IBEW Local 131 Information Center




This Week In Labor History


This Week in Labor History for the week of February 20, 2011

February 21
Transportation-Communication Employees Union merges with Brotherhood of Railway, Airline & Steamship Clerks, Freight Handlers, Express & Station Employees - 1969

United Farm Workers of America granted a charter by the AFL-CIO - 1972

February 22
Representatives of the Knights of Labor and the United Mine Workers meet in St. Louis with 20 other organizations to plan the founding convention of the People’s Party. Objectives: end political corruption, spread the wealth, and combat the oppression of the rights of workers and farmers - 1892

Albert Shanker dies at age 68. He served as president of New York City’s United Federation of Teachers from 1964 to 1984 and of the American Federation of Teachers from 1974 to 1997 - 1997

February 23
W.E.B. DuBois, educator and civil rights activist, born - 1868

The National Marine Engineers Assn. (now the Marine Engineers’ Beneficial Assn.), representing deck and engine officers on U.S. flag vessels, is formed at a convention in Cleveland, Ohio - 1875

The Journeyman Bakers National Union receives its charter from the American Federation of Labor - 1887

William Randolph Hearst’s San Francisco Examiner began publishing articles on the menace of Japanese laborers, leading to a resolution in the California legislature that action be taken against their immigration - 1904

Woody Guthrie wrote “This Land Is Your Land” following a frigid trip -- partially by hitchhiking, partially by rail -- from California to Manhattan. The Great Depression was still raging. Guthrie had heard Kate Smith’s recording of “God Bless America” and resolved to himself: “We can’t just bless America, we’ve got to change it” – 1940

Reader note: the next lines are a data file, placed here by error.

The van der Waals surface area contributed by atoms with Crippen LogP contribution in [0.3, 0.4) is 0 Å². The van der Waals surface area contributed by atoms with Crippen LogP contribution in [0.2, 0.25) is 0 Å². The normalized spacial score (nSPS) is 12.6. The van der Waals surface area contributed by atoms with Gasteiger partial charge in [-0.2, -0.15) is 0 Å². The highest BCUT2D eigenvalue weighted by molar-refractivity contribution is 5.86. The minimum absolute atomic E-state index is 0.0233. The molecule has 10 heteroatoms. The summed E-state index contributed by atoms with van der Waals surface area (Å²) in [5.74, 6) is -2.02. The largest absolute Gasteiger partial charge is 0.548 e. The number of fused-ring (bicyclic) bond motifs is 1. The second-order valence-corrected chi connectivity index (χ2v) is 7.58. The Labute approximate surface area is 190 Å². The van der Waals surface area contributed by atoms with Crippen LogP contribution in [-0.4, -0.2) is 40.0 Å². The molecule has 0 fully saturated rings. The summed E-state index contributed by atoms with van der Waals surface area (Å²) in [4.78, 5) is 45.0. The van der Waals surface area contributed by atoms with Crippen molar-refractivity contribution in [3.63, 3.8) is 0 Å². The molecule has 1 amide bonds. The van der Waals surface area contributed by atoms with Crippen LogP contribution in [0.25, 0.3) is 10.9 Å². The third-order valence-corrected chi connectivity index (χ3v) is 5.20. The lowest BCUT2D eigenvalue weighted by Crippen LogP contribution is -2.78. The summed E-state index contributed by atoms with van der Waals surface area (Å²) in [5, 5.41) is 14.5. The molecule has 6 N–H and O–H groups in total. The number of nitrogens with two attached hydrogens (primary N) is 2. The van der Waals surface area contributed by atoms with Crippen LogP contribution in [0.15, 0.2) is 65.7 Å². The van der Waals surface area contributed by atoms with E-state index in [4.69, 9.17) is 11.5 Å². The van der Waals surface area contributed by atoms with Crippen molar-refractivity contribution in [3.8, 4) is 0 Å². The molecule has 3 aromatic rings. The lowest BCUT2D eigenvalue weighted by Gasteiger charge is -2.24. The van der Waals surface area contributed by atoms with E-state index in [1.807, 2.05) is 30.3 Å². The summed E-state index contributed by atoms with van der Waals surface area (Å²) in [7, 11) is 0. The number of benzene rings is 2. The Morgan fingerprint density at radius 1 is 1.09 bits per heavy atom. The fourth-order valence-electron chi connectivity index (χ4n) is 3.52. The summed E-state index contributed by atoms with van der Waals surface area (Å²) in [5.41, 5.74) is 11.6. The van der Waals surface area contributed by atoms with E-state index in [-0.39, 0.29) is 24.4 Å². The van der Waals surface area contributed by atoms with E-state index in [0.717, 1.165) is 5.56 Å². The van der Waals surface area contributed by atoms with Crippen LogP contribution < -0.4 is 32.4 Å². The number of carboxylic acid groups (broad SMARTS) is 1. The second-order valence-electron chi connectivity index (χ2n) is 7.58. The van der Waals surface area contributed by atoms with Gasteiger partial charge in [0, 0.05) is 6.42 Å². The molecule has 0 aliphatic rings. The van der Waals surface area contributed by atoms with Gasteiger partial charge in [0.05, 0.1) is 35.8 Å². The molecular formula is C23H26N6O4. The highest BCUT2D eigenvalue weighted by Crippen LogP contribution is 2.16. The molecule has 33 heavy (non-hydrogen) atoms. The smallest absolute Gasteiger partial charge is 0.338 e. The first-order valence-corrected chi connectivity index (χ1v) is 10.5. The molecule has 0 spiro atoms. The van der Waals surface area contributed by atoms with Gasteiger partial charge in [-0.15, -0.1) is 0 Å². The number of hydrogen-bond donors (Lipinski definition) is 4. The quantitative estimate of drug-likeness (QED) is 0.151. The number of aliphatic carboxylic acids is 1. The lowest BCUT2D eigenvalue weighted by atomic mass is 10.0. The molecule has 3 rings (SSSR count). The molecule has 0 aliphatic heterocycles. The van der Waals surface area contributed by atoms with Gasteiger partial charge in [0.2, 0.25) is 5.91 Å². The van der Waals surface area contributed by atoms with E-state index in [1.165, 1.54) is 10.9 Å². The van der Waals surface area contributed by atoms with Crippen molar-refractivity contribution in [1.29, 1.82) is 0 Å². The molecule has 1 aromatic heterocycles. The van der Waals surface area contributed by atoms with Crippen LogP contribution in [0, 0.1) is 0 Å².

Association of Flight Attendants granted a charter by the AFL-CIO - 1984

Following voter approval for the measure in 2003, San Francisco’s minimum wage rises to $8.50, up from $6.75 - 2004

February 24
U.S. Supreme Court upholds Oregon state restrictions on the working hours of women, justified as necessary to protect their health. A laundry owner was fined $10 for making a female employee work more than 10 hours in a single day - 1908

Women and children textile strikers beaten by Lawrence, Mass. police during a 63 day walkout protesting low wages and work speedups - 1912

February 25
Amalgamated Association of Street & Electric Railway Employees of America change name to Amalgamated Transit Union - 1965

The Order of Railroad Telegraphers change name to Transportation-Communication Employees Union - 1965

February 26
Congress okays the Contract Labor Law, designed to clamp down on "business agents" who contracted abroad for immigrant labor. One of the reasons unions supported the measure: employers were using foreign workers to fight against the growing U.S. labor movement, primarily by deploying immigrant labor to break strikes - 1885

Bethlehem Steel workers strike for union recognition, Bethlehem, Penn. - 1941

A coal slag heap doubling as a dam in West Virginia’s Buffalo Creek Valley collapsed, flooding the 17-mile long valley. 118 died, 5,000 were left homeless. The Pittston Coal Co. said it was "an Act of God." - 1972

A 20-week strike by 70,000 Southern California supermarket workers ends, with both sides claiming victory - 2004

February 27
Legendary labor leader and socialist presidential candidate Eugene V. Debs becomes charter member and secretary of the Vigo Lodge, Brotherhood of Locomotive Firemen. Five years later he is leading the national union and in 1893 helps found the nation’s first industrial union, the American Railway Union - 1875

Birth of John Steinbeck in Salinas, Calif.  Steinbeck is best known for writing “The Grapes of Wrath,” which exposed the mistreatment of migrant farm workers during the Depression and led to some reforms - 1902

Thirty-eight miners die in a coal mine explosion in Boissevain, Va. - 1932

450 Woolworth’s workers and customers occupy store for eight days in support of Waiters and Waitresses Union, Detroit - 1937

The Supreme Court rules that sit-down strikes, a major organizing tool for industrial unions, are illegal - 1939

Mine disaster kills 75 at Red Lodge, Mont. - 1943


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